I think trading up for Funchess was a good pick. Next season, the Panthers will have Kelvin Benjamin back and will be able to move Funchess around to create mismatches, probably in a similar way to Greg Olsen. Funchess is a good fit for this offense as he can block pretty well too. Trading up for him wasn't a bad idea and after Benjamin went down Funchess became a need pick.

Other players available: CB Jalen Collins, LB Eric Kendricks, S Jaquiski Tartt, CB Eric Rowe, RB Ameer Abdullah

My grade: A

Daryl Williams-102nd overall pick, 4th round (acquired via trade)

The second move by Gettleman, it eliminated all other non-compensatory selections. The Panthers brought Williams in for a visit during the offseason so he was on a lot of our draftniks' radars. Unfortunately he suffered an injury early on during the season, while Remmers and Oher stayed healthy all year. The Panthers still got Williams involved in jumbo packages as an additional blocker, but for the most part he only played special teams or rotated in. Nobody really expected the Panthers tackles to play well, so there's time for Williams to grow. I'm going to give him an incomplete grade, he was a selection at a position of need who played well when he was in. But you can't really grade an offensive lineman all that well without an extended look. The Panthers could have gotten a gem in Jamison Crowder or Kwon Alexander, but hindsight is 20/20 when it comes to the draft.

Other players available: WR Jamison Crowder, WR Justin Hardy, RB Jeremy Langford, RB Javorius Allen, OLB Kwon Alexander

My grade: Incomplete

David Mayo-169th overall pick, 5th round (compensatory)

A lot of people were kind of scratching their heads at this pick. The Panthers just took a linebacker high, have two great players at that position, and a guy in AJ Klein who was at that point a decent spot starter. Jason Trusnik had been signed for special teams play, but it appears the Panthers cut ties with him and used Mayo as their ST ace at linebacker. Mayo totaled 9 tackles on 224 special teams snaps. He didn't see the field once on defense.

In retrospect I can see why the Panthers would like him. They were able to cut ties with Trusnik and save themselves a little money. Paying rookies for special teams is usually cheaper. There aren't many players I see drafted after him that would have made much of a difference. There were a few good players drafted before Mayo, like Rashad Greene, David Cobb, and Stephon Diggs. But at this point in the draft Gettleman would be trading away future picks and we all know he wouldn't do that. With 5th round picks there's often a chance they don't even make the final roster much less contribute, so at least Mayo filled in for a veteran who might have cost more.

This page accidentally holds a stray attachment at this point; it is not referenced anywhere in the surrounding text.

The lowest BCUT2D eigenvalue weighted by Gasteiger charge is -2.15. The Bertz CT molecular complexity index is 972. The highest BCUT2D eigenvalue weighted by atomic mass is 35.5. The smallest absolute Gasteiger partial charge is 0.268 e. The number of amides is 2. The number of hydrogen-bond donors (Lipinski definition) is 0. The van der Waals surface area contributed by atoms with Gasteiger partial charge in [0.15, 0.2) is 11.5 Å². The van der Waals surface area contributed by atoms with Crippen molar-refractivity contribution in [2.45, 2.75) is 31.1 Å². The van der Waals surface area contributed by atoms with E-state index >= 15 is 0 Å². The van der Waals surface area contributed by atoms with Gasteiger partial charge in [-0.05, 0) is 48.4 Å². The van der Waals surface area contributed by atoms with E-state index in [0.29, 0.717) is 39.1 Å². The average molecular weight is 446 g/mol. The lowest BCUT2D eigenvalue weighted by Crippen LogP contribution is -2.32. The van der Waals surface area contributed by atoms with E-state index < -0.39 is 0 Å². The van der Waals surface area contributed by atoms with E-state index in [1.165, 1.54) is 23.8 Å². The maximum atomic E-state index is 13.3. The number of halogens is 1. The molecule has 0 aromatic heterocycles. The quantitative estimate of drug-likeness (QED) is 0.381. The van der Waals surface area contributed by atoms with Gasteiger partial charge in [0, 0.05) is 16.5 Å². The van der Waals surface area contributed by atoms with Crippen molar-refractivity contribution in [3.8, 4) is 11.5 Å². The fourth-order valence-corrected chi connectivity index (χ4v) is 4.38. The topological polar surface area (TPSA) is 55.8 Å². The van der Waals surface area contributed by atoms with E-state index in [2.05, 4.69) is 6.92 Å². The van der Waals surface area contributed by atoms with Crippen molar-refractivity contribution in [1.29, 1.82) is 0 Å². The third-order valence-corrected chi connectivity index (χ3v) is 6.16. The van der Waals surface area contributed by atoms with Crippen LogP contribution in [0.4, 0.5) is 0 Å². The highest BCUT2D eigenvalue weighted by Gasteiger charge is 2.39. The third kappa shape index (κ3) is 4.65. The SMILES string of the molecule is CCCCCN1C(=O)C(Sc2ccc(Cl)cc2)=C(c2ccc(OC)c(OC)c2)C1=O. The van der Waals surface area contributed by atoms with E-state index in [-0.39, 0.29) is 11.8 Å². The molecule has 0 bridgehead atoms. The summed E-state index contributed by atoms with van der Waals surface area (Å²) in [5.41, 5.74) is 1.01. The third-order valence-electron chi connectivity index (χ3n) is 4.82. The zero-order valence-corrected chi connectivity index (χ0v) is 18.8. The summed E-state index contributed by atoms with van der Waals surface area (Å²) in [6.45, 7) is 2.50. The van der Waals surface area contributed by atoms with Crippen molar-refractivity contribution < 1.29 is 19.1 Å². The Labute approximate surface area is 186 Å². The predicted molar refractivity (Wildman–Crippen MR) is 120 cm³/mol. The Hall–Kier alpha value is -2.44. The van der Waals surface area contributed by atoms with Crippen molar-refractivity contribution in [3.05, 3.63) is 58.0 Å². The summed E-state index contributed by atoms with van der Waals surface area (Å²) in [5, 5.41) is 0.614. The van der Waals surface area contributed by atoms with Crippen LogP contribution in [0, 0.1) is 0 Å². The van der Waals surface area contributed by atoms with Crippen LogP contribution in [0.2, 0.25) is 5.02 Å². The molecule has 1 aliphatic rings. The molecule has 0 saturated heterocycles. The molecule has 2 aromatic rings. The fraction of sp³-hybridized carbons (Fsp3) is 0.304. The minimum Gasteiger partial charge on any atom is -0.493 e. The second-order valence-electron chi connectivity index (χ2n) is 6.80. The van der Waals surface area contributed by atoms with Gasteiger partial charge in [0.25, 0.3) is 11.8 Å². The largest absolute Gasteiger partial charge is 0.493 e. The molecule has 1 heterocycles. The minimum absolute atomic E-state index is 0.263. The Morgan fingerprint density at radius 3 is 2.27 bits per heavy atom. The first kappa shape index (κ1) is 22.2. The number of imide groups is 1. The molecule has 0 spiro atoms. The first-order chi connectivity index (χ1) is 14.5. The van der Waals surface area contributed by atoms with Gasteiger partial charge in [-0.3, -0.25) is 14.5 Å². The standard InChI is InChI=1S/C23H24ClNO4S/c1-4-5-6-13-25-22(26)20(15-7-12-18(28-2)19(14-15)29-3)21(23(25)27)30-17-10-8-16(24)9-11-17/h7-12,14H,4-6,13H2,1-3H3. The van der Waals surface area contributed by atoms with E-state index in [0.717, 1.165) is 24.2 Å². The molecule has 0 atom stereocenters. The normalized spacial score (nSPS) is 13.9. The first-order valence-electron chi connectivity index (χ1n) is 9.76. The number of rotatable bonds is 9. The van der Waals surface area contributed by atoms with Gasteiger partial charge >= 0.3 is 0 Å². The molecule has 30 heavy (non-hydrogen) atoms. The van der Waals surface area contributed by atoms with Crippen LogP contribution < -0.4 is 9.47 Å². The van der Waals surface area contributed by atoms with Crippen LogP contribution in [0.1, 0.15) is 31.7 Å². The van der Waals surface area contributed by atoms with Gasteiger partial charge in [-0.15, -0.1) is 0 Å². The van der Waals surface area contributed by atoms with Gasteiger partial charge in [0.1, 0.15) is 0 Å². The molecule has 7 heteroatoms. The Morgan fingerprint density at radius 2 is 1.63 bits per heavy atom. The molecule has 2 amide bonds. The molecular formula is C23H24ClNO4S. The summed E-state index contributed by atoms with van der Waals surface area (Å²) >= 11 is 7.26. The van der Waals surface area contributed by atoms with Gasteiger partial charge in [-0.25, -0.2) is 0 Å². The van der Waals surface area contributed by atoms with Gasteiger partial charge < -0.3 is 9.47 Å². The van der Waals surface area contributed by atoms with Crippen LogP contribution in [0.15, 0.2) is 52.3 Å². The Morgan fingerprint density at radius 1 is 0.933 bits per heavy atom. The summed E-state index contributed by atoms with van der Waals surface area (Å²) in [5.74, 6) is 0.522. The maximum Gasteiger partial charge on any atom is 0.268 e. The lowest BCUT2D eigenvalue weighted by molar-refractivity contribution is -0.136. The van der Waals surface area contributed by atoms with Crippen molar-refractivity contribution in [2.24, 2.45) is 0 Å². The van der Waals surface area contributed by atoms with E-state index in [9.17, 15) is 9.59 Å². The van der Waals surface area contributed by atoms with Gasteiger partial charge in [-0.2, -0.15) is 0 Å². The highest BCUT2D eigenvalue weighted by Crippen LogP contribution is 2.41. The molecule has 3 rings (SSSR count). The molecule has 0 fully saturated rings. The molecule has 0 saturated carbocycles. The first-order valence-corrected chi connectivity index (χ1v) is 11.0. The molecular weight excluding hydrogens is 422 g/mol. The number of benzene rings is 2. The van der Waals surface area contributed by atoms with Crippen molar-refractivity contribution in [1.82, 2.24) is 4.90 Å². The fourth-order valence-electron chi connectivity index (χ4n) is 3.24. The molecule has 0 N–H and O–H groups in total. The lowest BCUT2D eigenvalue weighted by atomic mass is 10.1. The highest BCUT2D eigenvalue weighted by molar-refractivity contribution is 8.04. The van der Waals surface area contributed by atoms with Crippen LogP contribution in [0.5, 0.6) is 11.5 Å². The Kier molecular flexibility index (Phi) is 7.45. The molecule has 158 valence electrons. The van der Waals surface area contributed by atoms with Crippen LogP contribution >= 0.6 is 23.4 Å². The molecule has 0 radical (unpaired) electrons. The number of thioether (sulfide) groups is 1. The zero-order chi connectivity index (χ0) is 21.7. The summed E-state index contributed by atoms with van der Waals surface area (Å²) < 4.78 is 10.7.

My grade: D

Cameron Artis-Payne-174th overall pick, 5th round (compensatory)

The Panthers used their last pick on a running back, such as Gettleman has done every year since becoming GM. So far, each other RB hasn't remained on the roster for very long. This time appears different for CAP. Artis-Payne didn't really see any significant playing time until week 15, with Jonathan Stewart sidelined. During that time, he totaled 33 carries for 152 yards and a touchdown, while catching 5 passes for 58 yards. He averaged 4.6 yards per carry over the course of those games and did pretty well when called upon. The Panthers only loss came when their running backs weren't getting the ball much, as CAP only logged 5 carries.

I actually really liked this selection. Based on the tape you could see a patient runner with good vision and fundamentals. He's not going to blow the doors off anybody or carry multiple defenders into the endzone, but he keeps his feet running and is an excellent one cut, down field runner. The Panthers had to let go of Jordan Todman to keep both he and Brandon Wegher, which is a good problem to have. Artis-Payne should have a bright future as a change of pace back who can start when called upon, especially with a change of the guard coming in the next few years.

My grade: B

Other notable rookies

  • Ryan Delaire was a midseason acquisition following the injury to Charles Johnson. He ended up beating out Wes Horton for a spot on the 53 man roster as a pass rushing specialist once Johnson returned. Delaire totaled 2.5 sacks, where 2 of them came against Tampa Bay. Think he's going to be a second Mario Addison for the Panthers and should see a decent amount of snaps during the playoffs, unless they bring Horton back to the 53. Horton has done well in the past against Seattle.
  • The Panthers have kept Brandon Wegher and Dean Marlowe on the 53 man roster all season, meaning they do not want them to go to the practice squad in fear of another team signing them. Marlowe has appeared in four games and Wegher in one. Both have yet to really get an opportunity to shine, but Wegher did an excellent job in the preseason and will likely get his shot soon. Both have a chance to contribute more next season.

Gettleman always tends to find gems in the UDFA pool. This season he really hasn't needed to with a loaded roster on both sides of the ball. Delaire is the only UDFA to make any sort of impact this year, and that's okay after years of UDFA rookies stepping in to be major starters.

What do you think of my grades Panthers fans? Are they fair? How do you grade this rookie class?